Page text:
Dumping of toxin-laced water into the Ottawa River by Canadian Nuclear Laboratories should be stopped immediately, says expert report

(Ottawa, Ontario, March 21, 2018) Sixteen thousand litres of water contaminated with radioactive tritium, PCBs and other toxins – at levels hundreds and thousands of times greater than Ontario and Canadian surface water quality standards – were dumped directly into the Ottawa River in 2015 from a non-operating nuclear reactor 200 km northwest of Ottawa, says a report by an expert hydrogeologist. From 1997 to 2015, an annual average of 26,000 litres of radioactive water were discharged into the Ottawa River from the Nuclear Power Demonstration (NPD) reactor in Rolphton, Ontario.

The report by Wilf Ruland notes that releases of contaminated water into the Ottawa River “appear to have been ongoing for decades and continuing to the present day.” Ruland analysed test results published by Canadian Nuclear Laboratories, which operates the site, and concluded that “regulatory guidelines for surface water quality were vastly exceeded in the contaminated water being dumped untreated into the Ottawa River from the NPD facility in 2015.”

Ruland is a specialist in groundwater and surface water contamination and has served as an expert witness before the Canadian Nuclear Safety Commission (CNSC) and various environmental tribunals. His report was prepared for the Algonquin Anishinabeg Nation Tribal Council and submitted to the CNSC as an independent review of hydrogeological issues related to the Nuclear Power Demonstration (NPD) Closure Project. His report acknowledges that the contaminated water will have been “steadily diluted” as it flows down the Ottawa River, but nonetheless expresses disappointment “to learn that this practice is occurring at a Canadian nuclear facility in the modern day.” He urges that dumping be discontinued immediately.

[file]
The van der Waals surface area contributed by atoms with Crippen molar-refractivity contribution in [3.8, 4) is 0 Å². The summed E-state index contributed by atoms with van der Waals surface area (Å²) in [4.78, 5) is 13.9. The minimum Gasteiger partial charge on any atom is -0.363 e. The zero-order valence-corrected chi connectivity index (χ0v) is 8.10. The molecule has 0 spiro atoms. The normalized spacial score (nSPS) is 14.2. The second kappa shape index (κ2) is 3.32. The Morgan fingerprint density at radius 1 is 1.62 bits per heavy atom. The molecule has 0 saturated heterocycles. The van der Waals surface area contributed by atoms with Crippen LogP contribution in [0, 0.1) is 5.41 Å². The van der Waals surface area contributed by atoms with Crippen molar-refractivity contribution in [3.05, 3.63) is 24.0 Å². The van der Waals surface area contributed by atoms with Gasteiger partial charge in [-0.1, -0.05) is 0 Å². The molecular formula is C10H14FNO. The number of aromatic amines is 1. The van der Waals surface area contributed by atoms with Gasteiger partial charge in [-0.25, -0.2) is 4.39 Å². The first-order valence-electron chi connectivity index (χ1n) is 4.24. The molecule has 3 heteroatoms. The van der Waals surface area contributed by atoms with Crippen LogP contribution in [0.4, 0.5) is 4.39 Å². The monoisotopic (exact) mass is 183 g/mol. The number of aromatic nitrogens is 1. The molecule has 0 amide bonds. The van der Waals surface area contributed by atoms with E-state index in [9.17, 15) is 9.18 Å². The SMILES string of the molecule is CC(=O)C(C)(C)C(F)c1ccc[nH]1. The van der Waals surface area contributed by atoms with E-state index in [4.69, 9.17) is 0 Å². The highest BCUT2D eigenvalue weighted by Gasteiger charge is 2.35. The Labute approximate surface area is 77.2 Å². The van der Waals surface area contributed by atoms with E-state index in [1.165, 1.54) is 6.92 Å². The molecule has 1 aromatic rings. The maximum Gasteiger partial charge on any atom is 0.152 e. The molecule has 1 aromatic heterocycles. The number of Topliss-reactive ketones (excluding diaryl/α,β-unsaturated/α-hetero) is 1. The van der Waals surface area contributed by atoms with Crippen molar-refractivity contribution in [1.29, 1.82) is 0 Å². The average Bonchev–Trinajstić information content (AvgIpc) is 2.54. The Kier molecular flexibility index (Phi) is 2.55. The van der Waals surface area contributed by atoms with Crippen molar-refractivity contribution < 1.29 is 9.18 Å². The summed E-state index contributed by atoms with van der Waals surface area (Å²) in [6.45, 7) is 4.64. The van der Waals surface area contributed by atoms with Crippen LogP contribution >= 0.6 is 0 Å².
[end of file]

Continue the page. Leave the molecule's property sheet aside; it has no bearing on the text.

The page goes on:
“Radioactive substances, PCBs and toxic metals are accumulating in the Ottawa River,” said Norm Odjick, Director General of the Algonquin Anishinabeg Nation Tribal Council.  “Millions of Canadians drink this water, including the residents of Ottawa and Montreal.  It’s shocking that these releases are being allowed to continue.” 

Levels of radioactive tritium in the contaminated water, at 4,100,000 Becquerels per litre, were 586 times higher than Ontario’s Provincial Water Quality Objective for surface water quality (PWQO) in the 2015 releases. The Becquerel is a measure of how radioactive a substance is, that is, how many radioactive particles per second it emits.

The contaminated water also contained 5,450 nanograms per litre of PCBs — while the Ontario PWQO is only 1 nanogram per litre. Polychlorinated biphenyls (PCB) are pollutants that accumulate in the environment and that cause cancer in animals and probably humans.

The water also contained mercury, cadmium, copper and lead at levels up to 1,720 times higher than the regulatory guidelines contained in the Canadian Council of Ministers of the Environment (CCME) Environmental Quality Guidelines for surface waters.

The Rolphton Nuclear Power Demonstration (NPD) Reactor is owned by the federal government. Located about 100 metres from the Ottawa River, it was shut down in 1987 and has since been maintained in “long-term storage.” All federal nuclear sites are run by Canadian Nuclear Laboratories (CNL), which in September 2015 was transferred to a private-sector consortium of U.S., U.K. and Canadian companies, including SNC Lavalin.

The data on contaminated water are contained in the draft environmental impact statement  (EIS) on the NPD Closure Project.  In September 2017, CNL submitted a proposal to “entomb” the NPD reactor in concrete to the Canadian Nuclear Safety Commission (the federal agency that regulates the nuclear industry). The EIS shows the number and volume of releases of contaminated water into the Ottawa River back to 1997.

“Reactor entombment wouldn’t stop groundwater from penetrating cracks in the concrete walls of the reactor vault, then re-emerging and transporting contaminants down to the river,” says Dr. Ole Hendrickson, a researcher for the Concerned Citizens of Renfrew County and Area.  He adds, “The entombment proposal is problematic for many reasons and is definitely not a solution to the leaking of contaminated water.”

CNL is also proposing to build a landfill-type nuclear waste disposal facility at Chalk River to contain at least 1 million cubic metres of radioactive and toxic waste. The Canadian Nuclear Safety Commission is expected to make decisions this year about both proposals.

Both proposals have been criticized by former professional staff members of the two sites (then managed by Atomic Energy of Canada Limited), including a former director of safety engineering and senior scientists. Environmental groups say that the proposals will increase Canada’s liability for radioactive waste cleanup in the future and could contaminate the drinking water of millions of people along the Ottawa River and the St. Lawrence River into which it flows.

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